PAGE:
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Introduction to Persuasive Speech Writing

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1 Introduction to Persuasive Speech Writing

2 What are the main components of a speech?
Leads and a Conclusions Thesis (Purpose) At least three supporting points for thesis Address the audience at the beginning and throughout Organization of the speech Utilize many persuasive techniques Vary tone and speed of delivery Make eye contact with your audience Use correct grammar

3 First Things First… Before you begin writing your outline or speech, you must consider three things: 1. What is your topic? 2. Who is your audience for the speech? 3. What is the purpose of your speech? (What do you want to persuade your audience to believe after hearing your speech?)

4 Lead Paragraph: What is a lead? A lead paragraph involves three parts:
1. Hook: Introduce yourself, acknowledge your audience, and create a hook about your topic the catches your audiences attention 2. Background Information: Give general background information about your topic. 3.Thesis: A statement that clearly states your argument and what you are trying to persuade your audience to believe.

5 Body Paragraphs: In the body you have paragraphs to support or prove the thesis that you’ve directly established in your lead. You always need three points to support your thesis. For each point/paragraph always write a supporting statement for your thesis + PIE. P = Prove with Logic: Facts, Statistics, Expert Testimony, etc. I = Interpret the logic for your audience: Explain the logic and make it connect to your thesis E = Emotional Appeals: develop emotionally charged language to engage your audience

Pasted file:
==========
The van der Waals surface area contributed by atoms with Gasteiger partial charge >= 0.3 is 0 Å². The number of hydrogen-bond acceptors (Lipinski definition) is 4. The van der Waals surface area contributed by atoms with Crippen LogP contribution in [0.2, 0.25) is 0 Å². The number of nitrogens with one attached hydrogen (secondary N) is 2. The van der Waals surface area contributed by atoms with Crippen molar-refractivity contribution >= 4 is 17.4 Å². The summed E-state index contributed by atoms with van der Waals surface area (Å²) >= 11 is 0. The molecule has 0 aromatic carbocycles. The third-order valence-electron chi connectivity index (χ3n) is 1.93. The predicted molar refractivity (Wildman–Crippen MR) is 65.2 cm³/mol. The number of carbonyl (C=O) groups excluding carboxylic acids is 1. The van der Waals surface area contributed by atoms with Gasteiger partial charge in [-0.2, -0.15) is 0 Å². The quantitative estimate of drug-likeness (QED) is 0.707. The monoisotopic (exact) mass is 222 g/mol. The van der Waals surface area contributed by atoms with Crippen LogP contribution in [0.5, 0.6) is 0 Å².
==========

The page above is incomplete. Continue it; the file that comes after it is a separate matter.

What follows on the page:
6 Body Paragraphs: To keep your audience engaged and able to easily follow your argument you should: Use transitional words or phrases such as, “my first point,” “before I conclude,” “The third reason,” etc. Words like however, and although also provide transitions. Address the audience by name several times through the speech

7 Counterpoints: In persuasive writing, after the writer explains the three points, the writer often addresses the counterpoints. A good writer anticipates what the other side of the issue would argue and addresses that. The placement of counterpoints is flexible. They may appear immediately after your lead paragraph, be woven amongst your three points, or be the last paragraph before your conclusion. Counterpoints are not required for this speech, but it helps enhance your argument if they are addressed.

8 Conclusion Paragraph:
Re-emphasizes the thesis or purpose. This makes your conclusion circle back to your thesis. Call to action: make it clear Leaves the audience thinking Speakers usually end the speech by thanking the audience for listening.

9 If Your Speech is Effective It Will…
Establish your credibility as a speaker on that topic (ethos), use various persuasive techniques like logos, pathos, rhetorical question, allusion, parallelism, etc. Make certain your audience understands: Where you stand on that topic What you are asking your audience to believe Why you believe your position is valid What needs to be done about the topic (call to action)

10 Characteristics of a Speech
Address the audience at the beginning. Hook, or attention getter, makes the audience want to listen to the rest of the speech. The three main points summary in introduction are clear. Each of the three main points should begin with a transitional word or phrase. It is clear when one main point ends and the next begins. Address your audience within the speech a couple of times. Remember a speech is to be read aloud.

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